†††† There was one other kind of peculiar light seen now and then by country boys of a half century ago.† That was the glow of wood at a certain stage of its decomposition or time of rotting.† It was called by country people "foxfire."† We have seen this kind of glow a number of times, particularly about the places where our father, a great lover of bees, cleared away the rotten wood inside hollow, linden logs, to use the hollowed-our log for an oldfashioned bee gum.† We recall one time, nearly 50† years ago, when our brother, Thomas M. Gregory, then about 15, rode our old bay mare, "Old Nell," to Dixon Springs, three and a half miles away.† He was not particular about home then very early and frequently returned a short time after dark.† The writer found some of this glowing, rotten wood before the brother returned home; and, obtaining a fairly large chunk of same, we took it to the stable or little barn and laid it in a crack by the side of the door through which the old mare was turned to get into her stall.† We heard our brother go by "in a long trot" and waited patiently for him to make the discovery of the "foxfire" we had placed where we were sure he would find it.† Soon we heard a call that could have been heard a half mile, calling out "O Cal?"† We took our time and reached the old stable in a leisurely way.† He said, "What is this in the crack by the door?"† Knowing full well what it was, we walked boldly up within a few inches of the glowing object.† Our brother, almost frantic with fear, tried to pull his older brother back, saying.† "It may be a rattlesnake."† When we removed a piece of dry, rotten wood from between the logs of the old stable, our brother felt that he had been "let down."† We came near getting a whipping from our dear brother on that occasion, and perhaps we needed one.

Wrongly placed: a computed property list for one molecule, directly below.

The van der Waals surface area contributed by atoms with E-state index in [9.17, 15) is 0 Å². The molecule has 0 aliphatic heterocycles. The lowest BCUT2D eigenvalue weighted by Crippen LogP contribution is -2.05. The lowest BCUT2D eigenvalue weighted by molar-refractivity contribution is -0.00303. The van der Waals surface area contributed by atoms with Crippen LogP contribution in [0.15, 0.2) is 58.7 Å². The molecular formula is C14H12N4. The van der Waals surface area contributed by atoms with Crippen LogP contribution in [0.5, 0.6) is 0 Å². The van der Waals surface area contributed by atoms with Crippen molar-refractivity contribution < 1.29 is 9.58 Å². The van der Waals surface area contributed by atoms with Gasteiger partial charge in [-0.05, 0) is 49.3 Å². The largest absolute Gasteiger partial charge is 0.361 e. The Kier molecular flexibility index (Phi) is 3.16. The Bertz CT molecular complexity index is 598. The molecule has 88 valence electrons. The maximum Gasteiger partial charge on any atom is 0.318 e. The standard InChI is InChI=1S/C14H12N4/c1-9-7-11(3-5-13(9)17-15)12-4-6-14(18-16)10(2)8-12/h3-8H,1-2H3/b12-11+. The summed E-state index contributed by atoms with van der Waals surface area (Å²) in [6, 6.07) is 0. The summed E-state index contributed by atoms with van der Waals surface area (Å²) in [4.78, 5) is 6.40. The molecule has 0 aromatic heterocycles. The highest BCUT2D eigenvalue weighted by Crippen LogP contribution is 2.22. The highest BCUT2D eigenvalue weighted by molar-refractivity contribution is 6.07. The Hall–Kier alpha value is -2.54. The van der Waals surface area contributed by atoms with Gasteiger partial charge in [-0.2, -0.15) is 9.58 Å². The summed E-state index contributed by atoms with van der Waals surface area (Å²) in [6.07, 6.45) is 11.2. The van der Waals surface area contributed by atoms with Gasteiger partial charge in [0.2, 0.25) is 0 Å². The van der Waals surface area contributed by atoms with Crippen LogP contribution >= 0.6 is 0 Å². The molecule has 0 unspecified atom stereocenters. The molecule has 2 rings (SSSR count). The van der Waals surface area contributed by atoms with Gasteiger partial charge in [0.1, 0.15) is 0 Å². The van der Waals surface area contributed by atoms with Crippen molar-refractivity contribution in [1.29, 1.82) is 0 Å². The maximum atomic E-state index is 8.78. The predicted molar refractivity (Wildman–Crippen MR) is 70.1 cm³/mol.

†††† Richard Brittain, one hame, $1.75.† Richard Brittain is supposed to have been a brother of Abraham Brittain.† One hame is a sort of odd way to buy part of the work gear or harness for a horse or mule.† Hames usually are sold in pairs.† They are usually made of wood for the most part, later ones having a strip of iron part of the way about them and the hooks or chain holders were of iron.† The rings through which lines or ropes were placed in the long ago, were generally of iron, although we have seen some old hames with rings of horn.† The top of the hames were tied together with a piece of twisted rope or leather with a buckle.† The hames fitted into the collar and provided the means by which the strength of the horse or mule could be applied to plowing or other forms of pulling.† The hame string, when we were a boy, was generally of rope, although we saw now and then some made of leather.† Later hames chains, of iron or steel, were common.† Some of the earliest horse back riding we ever did was on the back of a plow-horse and we used the tops of the hames to stay on."